Molecular Genetics of Galactosaemia

Abstract

The three different enzymes of galactose metabolism (galactokinase, galactose‐1‐phosphate uridyltransferase, UDP‐galactose‐4‐epimerase) can be impaired by genetic alterations, leading to three different forms of the genetic disease, galactosaemia. Their clinical outcome can vary from very mild to lethal depending on the enzyme involved, and on the respective gene mutations, but a clear‐cut correlation between genotype and phenotype of patients is not yet known. Understanding the molecular genetics of galactosaemia is essential to correlate the genotype of the patients to their phenotype, and eventually to their clinical outcome. The prediction of the effects of genetic alterations on enzyme structure and functions is just the first step of the long journey towards the final scope: to render clinicians and scientific community the tools to predict the effect of a galactosaemia‐linked mutation on the future quality of life of an affected newborn, in order to provide the best personalised solutions for the treatment.

Key Concepts:

  • Disorders in galactose metabolism in humans caused by hereditary deficiencies of the enzymes in the Leloir pathway can lead to severe and potentially lethal diseases called galactosaemia.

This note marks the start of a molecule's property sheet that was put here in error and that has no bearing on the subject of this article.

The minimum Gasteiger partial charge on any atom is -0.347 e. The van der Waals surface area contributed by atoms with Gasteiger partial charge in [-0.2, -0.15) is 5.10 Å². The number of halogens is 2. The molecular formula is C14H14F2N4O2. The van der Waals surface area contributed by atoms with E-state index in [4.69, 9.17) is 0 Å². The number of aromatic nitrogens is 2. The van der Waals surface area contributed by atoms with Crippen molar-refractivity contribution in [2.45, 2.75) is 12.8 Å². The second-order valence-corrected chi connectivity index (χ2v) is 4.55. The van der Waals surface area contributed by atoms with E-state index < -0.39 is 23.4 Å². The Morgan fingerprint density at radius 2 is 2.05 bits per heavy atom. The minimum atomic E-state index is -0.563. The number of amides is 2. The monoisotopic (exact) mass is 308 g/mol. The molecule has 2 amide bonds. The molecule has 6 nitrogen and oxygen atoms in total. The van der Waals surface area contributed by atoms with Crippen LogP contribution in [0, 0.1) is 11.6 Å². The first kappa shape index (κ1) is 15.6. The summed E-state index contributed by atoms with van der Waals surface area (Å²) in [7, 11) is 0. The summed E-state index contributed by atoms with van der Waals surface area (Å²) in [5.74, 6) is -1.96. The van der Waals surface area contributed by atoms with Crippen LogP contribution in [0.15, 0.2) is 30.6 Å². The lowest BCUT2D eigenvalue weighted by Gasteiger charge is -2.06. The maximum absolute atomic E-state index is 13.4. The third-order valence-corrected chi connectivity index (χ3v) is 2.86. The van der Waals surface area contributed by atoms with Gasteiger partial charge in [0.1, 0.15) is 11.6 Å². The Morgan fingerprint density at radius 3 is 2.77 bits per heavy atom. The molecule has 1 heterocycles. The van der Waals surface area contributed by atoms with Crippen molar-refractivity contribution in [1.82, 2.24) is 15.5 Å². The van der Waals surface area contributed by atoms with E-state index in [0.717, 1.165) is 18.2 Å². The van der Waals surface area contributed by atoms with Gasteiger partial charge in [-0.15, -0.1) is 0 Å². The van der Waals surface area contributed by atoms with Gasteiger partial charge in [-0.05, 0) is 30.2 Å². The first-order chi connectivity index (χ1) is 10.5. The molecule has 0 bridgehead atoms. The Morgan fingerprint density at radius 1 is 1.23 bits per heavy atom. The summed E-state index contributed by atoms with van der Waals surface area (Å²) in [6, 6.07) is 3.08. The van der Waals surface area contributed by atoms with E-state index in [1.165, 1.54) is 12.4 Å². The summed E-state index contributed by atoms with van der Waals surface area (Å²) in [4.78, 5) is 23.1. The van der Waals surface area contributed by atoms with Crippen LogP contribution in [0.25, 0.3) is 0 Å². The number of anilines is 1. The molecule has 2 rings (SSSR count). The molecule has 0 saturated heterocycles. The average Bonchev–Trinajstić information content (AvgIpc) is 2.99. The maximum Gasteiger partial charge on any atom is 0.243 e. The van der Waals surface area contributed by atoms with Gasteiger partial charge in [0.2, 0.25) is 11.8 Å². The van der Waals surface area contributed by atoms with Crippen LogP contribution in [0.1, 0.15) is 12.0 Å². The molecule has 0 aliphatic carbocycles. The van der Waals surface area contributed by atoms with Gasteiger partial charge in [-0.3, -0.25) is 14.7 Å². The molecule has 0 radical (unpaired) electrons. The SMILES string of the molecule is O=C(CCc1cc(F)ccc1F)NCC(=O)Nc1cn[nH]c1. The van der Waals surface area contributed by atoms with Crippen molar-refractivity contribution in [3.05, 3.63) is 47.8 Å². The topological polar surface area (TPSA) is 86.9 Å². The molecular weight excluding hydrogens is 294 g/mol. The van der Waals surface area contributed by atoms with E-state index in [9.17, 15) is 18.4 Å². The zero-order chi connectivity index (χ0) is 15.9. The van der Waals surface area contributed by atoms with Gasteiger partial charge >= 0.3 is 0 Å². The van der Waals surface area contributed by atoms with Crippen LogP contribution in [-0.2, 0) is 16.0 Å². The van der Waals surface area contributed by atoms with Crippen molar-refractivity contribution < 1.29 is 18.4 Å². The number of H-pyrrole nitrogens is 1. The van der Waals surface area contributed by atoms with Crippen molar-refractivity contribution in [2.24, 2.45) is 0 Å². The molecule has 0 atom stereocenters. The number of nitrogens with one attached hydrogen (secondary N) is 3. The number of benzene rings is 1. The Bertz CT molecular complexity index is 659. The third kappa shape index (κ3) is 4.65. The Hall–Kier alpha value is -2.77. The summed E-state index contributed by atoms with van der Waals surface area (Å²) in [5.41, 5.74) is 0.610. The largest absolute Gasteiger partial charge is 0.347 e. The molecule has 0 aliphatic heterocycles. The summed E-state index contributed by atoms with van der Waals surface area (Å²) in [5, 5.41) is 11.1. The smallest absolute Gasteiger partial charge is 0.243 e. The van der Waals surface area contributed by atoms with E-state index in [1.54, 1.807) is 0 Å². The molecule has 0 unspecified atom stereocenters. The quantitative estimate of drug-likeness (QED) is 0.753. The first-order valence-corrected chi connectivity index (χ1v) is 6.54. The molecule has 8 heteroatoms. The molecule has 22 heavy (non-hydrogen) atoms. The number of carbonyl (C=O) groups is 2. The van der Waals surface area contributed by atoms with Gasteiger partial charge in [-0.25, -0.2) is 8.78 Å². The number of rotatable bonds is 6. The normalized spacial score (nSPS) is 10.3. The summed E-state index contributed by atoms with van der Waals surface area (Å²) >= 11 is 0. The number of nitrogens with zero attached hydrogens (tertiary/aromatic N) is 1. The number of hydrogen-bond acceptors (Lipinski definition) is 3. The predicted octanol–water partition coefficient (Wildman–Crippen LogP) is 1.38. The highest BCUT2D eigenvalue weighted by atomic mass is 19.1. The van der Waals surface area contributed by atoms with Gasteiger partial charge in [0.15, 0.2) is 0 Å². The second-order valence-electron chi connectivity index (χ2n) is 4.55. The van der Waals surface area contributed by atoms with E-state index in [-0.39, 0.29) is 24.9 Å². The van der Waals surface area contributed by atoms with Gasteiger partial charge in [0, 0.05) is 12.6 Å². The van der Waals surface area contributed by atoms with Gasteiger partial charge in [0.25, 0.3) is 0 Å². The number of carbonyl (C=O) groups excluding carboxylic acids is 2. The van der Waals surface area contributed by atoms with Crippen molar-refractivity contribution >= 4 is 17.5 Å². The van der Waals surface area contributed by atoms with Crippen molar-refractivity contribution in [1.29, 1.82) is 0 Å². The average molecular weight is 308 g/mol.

• Depending on the specific enzyme that is deficient, three types of galactosaemia (Type I, II and III) with varying severity can occur.

  • Newborn screening programmes for galactosaemia are implemented in many developed countries to prevent acute lethality in the affected neonates.

  • The genes encoding the enzymes associated with all types of galactosaemia have been isolated, allowing the determination of the deleterious changes leading to the diseases.

  • Many of the variations seen in the GAL genes are private in nature, although specific changes are prevalent in different ethnic populations.

Keywords: galactosaemia; galactokinase (GALK); galactose‐1‐phosphate uridyltransferase (GALT); UDP‐4‐galactose epimerase (GALE); Inborn error of metabolism (IEM); newborn screening; molecular modelling

Figure 1.

The Leloir pathway of galactose metabolism.

Figure 2.

Structures of the three enzymes of the Leloir pathway. (a) X‐ray structure of human GALK complexed with galactose and MgAMPPNP (an ATP analogue) (PDB file: 1WUU). (b) Model of human GALT complexed with UDP‐galactose (from PDB file 1R3A). (c) X‐ray structure of human GALE complexed with NADH and UDP‐glucose (PDB file: 1EK6). In all structures, the backbone of the protein is in green, and secondary structures are highlighted and coloured in red (helices) and in yellow (sheets). Ligands are shown in stick mode, labelled and colour coded: carbon cyan, oxygen red, nitrogen blue and phosphorus orange. Mg++ ion in (a) is shown as a ball and coloured green. Hydrogen atoms are not shown. These figures have been created using PyMOL (http://www.pymol.org).

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Further Reading

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Segal S (2004) Another aspect of the galactosaemia enigma. Molecular Genetics and Metabolism 81(3): 253–254.

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Lai, Kent, Marabotti, Anna, and Mao, Rong(Oct 2012) Molecular Genetics of Galactosaemia. In: eLS. John Wiley & Sons Ltd, Chichester. http://www.els.net [doi: 10.1002/9780470015902.a0024323]